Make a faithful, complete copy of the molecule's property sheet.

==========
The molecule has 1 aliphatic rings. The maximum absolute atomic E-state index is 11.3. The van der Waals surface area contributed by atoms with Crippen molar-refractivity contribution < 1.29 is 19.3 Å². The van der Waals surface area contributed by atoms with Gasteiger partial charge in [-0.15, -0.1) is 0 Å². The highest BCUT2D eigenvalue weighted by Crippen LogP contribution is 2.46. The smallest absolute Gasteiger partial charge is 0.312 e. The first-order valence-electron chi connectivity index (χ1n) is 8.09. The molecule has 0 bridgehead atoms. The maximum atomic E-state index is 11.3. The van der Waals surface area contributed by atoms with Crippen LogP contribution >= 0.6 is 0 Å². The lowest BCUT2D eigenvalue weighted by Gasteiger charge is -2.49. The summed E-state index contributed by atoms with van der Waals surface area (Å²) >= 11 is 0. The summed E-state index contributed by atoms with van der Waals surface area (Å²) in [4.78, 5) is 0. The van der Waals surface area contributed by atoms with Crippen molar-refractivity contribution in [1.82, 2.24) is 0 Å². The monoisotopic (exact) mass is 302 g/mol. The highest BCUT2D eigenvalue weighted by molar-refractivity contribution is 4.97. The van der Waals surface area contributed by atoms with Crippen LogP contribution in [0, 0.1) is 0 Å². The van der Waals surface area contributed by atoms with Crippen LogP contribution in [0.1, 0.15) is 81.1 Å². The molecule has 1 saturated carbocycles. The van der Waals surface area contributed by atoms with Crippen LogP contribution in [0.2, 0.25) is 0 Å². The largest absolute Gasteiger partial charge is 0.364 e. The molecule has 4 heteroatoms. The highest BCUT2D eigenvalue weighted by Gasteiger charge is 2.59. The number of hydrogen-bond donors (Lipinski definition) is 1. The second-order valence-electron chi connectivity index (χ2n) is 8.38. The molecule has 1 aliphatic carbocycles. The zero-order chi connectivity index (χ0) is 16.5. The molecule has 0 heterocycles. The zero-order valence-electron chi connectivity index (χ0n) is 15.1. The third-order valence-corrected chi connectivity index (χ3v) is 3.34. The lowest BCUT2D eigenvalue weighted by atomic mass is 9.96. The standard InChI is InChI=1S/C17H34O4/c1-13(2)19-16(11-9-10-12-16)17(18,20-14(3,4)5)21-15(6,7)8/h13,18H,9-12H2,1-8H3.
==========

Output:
The molecule has 1 aliphatic rings. The maximum absolute atomic E-state index is 11.3. The van der Waals surface area contributed by atoms with Crippen molar-refractivity contribution < 1.29 is 19.3 Å². The van der Waals surface area contributed by atoms with Gasteiger partial charge in [-0.15, -0.1) is 0 Å². The highest BCUT2D eigenvalue weighted by Crippen LogP contribution is 2.46. The smallest absolute Gasteiger partial charge is 0.312 e. The first-order valence-electron chi connectivity index (χ1n) is 8.09. The molecule has 0 bridgehead atoms. The maximum atomic E-state index is 11.3. The van der Waals surface area contributed by atoms with Crippen LogP contribution >= 0.6 is 0 Å². The lowest BCUT2D eigenvalue weighted by Gasteiger charge is -2.49. The summed E-state index contributed by atoms with van der Waals surface area (Å²) >= 11 is 0. The summed E-state index contributed by atoms with van der Waals surface area (Å²) in [4.78, 5) is 0. The van der Waals surface area contributed by atoms with Crippen molar-refractivity contribution in [1.82, 2.24) is 0 Å². The monoisotopic (exact) mass is 302 g/mol. The highest BCUT2D eigenvalue weighted by molar-refractivity contribution is 4.97. The van der Waals surface area contributed by atoms with Crippen LogP contribution in [0, 0.1) is 0 Å². The van der Waals surface area contributed by atoms with Crippen LogP contribution in [0.1, 0.15) is 81.1 Å². The molecule has 1 saturated carbocycles. The van der Waals surface area contributed by atoms with Crippen LogP contribution in [0.2, 0.25) is 0 Å². The largest absolute Gasteiger partial charge is 0.364 e. The molecule has 4 heteroatoms. The highest BCUT2D eigenvalue weighted by Gasteiger charge is 2.59. The number of hydrogen-bond donors (Lipinski definition) is 1. The second-order valence-electron chi connectivity index (χ2n) is 8.38. The molecule has 1 aliphatic carbocycles. The zero-order chi connectivity index (χ0) is 16.5. The molecule has 0 heterocycles. The zero-order valence-electron chi connectivity index (χ0n) is 15.1. The third-order valence-corrected chi connectivity index (χ3v) is 3.34. The lowest BCUT2D eigenvalue weighted by atomic mass is 9.96. The standard InChI is InChI=1S/C17H34O4/c1-13(2)19-16(11-9-10-12-16)17(18,20-14(3,4)5)21-15(6,7)8/h13,18H,9-12H2,1-8H3.